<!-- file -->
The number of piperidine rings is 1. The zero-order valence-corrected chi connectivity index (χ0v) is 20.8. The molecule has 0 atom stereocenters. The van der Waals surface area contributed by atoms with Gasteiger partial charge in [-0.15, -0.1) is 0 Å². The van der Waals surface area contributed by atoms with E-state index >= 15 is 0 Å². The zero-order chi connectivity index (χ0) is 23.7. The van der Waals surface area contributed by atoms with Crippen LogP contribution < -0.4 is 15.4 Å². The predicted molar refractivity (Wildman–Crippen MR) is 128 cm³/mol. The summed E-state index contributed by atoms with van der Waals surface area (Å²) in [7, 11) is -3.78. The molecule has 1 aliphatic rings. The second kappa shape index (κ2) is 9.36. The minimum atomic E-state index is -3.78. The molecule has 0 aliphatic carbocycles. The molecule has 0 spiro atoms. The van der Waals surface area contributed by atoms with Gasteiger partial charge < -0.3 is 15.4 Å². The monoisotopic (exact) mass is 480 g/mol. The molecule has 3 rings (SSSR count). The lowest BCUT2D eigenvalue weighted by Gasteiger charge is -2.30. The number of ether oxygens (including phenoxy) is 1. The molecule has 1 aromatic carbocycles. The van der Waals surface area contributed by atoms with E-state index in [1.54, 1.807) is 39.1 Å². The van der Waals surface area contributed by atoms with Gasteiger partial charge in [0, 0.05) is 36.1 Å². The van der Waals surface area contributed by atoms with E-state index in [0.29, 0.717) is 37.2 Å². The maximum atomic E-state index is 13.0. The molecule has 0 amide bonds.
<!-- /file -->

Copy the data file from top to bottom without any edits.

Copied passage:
The number of piperidine rings is 1. The zero-order valence-corrected chi connectivity index (χ0v) is 20.8. The molecule has 0 atom stereocenters. The van der Waals surface area contributed by atoms with Gasteiger partial charge in [-0.15, -0.1) is 0 Å². The van der Waals surface area contributed by atoms with E-state index >= 15 is 0 Å². The zero-order chi connectivity index (χ0) is 23.7. The van der Waals surface area contributed by atoms with Crippen LogP contribution < -0.4 is 15.4 Å². The predicted molar refractivity (Wildman–Crippen MR) is 128 cm³/mol. The summed E-state index contributed by atoms with van der Waals surface area (Å²) in [7, 11) is -3.78. The molecule has 1 aliphatic rings. The second kappa shape index (κ2) is 9.36. The minimum atomic E-state index is -3.78. The molecule has 0 aliphatic carbocycles. The molecule has 0 spiro atoms. The van der Waals surface area contributed by atoms with Gasteiger partial charge < -0.3 is 15.4 Å². The monoisotopic (exact) mass is 480 g/mol. The molecule has 3 rings (SSSR count). The lowest BCUT2D eigenvalue weighted by Gasteiger charge is -2.30. The number of ether oxygens (including phenoxy) is 1. The molecule has 1 aromatic carbocycles. The van der Waals surface area contributed by atoms with E-state index in [1.54, 1.807) is 39.1 Å². The van der Waals surface area contributed by atoms with Gasteiger partial charge in [0, 0.05) is 36.1 Å². The van der Waals surface area contributed by atoms with E-state index in [0.29, 0.717) is 37.2 Å². The maximum atomic E-state index is 13.0. The molecule has 0 amide bonds.